Rapid D-dimer assays to exclude deep venous thrombosis and pulmonary embolism: current status and new developments

M C Janssen, H Wollersheim, B Verbruggen, I R Nováková
Seminars in Thrombosis and Hemostasis 1998, 24 (4): 393-400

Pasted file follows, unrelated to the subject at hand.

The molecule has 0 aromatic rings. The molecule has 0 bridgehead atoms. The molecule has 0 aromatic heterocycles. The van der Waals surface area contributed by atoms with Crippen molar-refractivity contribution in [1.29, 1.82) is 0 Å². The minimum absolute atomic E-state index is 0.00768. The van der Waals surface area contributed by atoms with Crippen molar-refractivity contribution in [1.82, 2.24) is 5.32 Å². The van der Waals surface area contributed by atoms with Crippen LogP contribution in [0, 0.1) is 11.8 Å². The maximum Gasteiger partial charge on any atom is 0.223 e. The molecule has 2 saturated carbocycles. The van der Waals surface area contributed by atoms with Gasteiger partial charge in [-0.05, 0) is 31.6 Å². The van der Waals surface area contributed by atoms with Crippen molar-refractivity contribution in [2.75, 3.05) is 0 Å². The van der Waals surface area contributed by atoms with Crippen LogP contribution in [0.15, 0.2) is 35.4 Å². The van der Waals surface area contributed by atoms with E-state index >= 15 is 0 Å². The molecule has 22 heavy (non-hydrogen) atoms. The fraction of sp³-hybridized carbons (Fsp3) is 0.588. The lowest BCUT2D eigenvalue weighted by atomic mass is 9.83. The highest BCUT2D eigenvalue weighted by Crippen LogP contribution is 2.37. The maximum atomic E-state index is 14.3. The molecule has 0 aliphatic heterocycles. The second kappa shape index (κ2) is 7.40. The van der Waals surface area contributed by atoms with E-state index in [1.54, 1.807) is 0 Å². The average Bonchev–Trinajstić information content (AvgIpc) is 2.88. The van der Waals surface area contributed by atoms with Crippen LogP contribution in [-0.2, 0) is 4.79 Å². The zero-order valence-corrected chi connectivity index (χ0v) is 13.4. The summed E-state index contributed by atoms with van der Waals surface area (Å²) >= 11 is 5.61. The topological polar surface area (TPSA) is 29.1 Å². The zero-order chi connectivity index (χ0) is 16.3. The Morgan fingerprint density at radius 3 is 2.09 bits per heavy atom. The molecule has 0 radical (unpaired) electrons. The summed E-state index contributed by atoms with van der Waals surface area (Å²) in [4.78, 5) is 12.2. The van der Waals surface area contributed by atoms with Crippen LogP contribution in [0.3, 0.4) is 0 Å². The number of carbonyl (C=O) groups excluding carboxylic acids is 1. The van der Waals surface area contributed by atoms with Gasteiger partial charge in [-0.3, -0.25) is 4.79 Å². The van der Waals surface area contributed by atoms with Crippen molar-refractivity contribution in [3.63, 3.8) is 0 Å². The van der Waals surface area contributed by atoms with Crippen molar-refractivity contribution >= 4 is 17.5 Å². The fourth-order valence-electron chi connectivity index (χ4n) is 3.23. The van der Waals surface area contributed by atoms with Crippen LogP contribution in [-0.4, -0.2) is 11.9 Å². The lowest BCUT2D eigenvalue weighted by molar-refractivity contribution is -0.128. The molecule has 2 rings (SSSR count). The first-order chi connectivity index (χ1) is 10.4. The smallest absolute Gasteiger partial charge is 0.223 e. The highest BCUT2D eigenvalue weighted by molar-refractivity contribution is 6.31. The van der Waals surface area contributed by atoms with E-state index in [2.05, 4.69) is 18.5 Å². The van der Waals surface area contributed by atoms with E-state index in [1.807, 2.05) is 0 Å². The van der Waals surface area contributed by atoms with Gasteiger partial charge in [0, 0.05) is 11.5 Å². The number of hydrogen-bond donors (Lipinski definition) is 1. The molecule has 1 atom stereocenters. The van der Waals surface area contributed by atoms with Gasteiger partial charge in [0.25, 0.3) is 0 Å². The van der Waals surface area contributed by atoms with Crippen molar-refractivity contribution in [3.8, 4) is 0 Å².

Studies measuring the fibrin degradation product D-Dimer (DD) using enzyme-linked immunosorbent assays (ELISA) in patients suspected of deep venous thrombosis (DVT) or pulmonary embolism (PE) suggest that it is possible to exclude DVT/PE when the DD level is below a certain cut-off value. However, ELISA methods are time-consuming, bare high costs, and are only available in experienced laboratories. For this reason several rapid and less costly DD assays have been recently developed. This article reviews the current literature about rapid latex and ELISA DD assays in the diagnostic approach of DVT and PE. Two new latex assays seem suitable in clinical practice. The most extensively studied assay is the so-called SimpliRed DD, an autologous red cell agglutination test that can be performed on fresh whole blood. For DVT a sensitivity (Sens) and a negative predictive value (NPV) of 89-100% and 95-100%, respectively, have been reported, for PE 94-100% and 98-100%, respectively. The second test, Tinaquant, is a quantitative latex assay. Sens and NPV for DVT of 99% and 93% have been reported in one study. Two rapid ELISA assays have been investigated. The most extensively studied is the VIDAS DD assay, a fully automated quantitative ELISA method. Sens and NPV of 94-100% and 92-100% for DVT and both 100% for PE have been reported. For the other rapid ELISA, Instant IA DD, Sens and NPV of 92-93% and 76-77% have been reported for DVT. The last one is a qualitative assay giving only positive or negative results. These results show that low concentrations of plasma DD measured by especially SimpliRed or VIDAS DD, might be used to reliably rule out DVT or PE in clinically suspected patients. Tinaquant seems promising and has to be evaluated further. As for standard ELISA, increased DD concentrations are of no use because of the low specificity of the assays. Future studies should assess the clinical usefulness of both assays in management trials under routine conditions, in the frame of clinical decision-making diagnostic processes to prove that withholding further noninvasive testing and/or anticoagulants in patients with a low or negative DD is safe. Strategies to identify patients with false-negative results should be developed.

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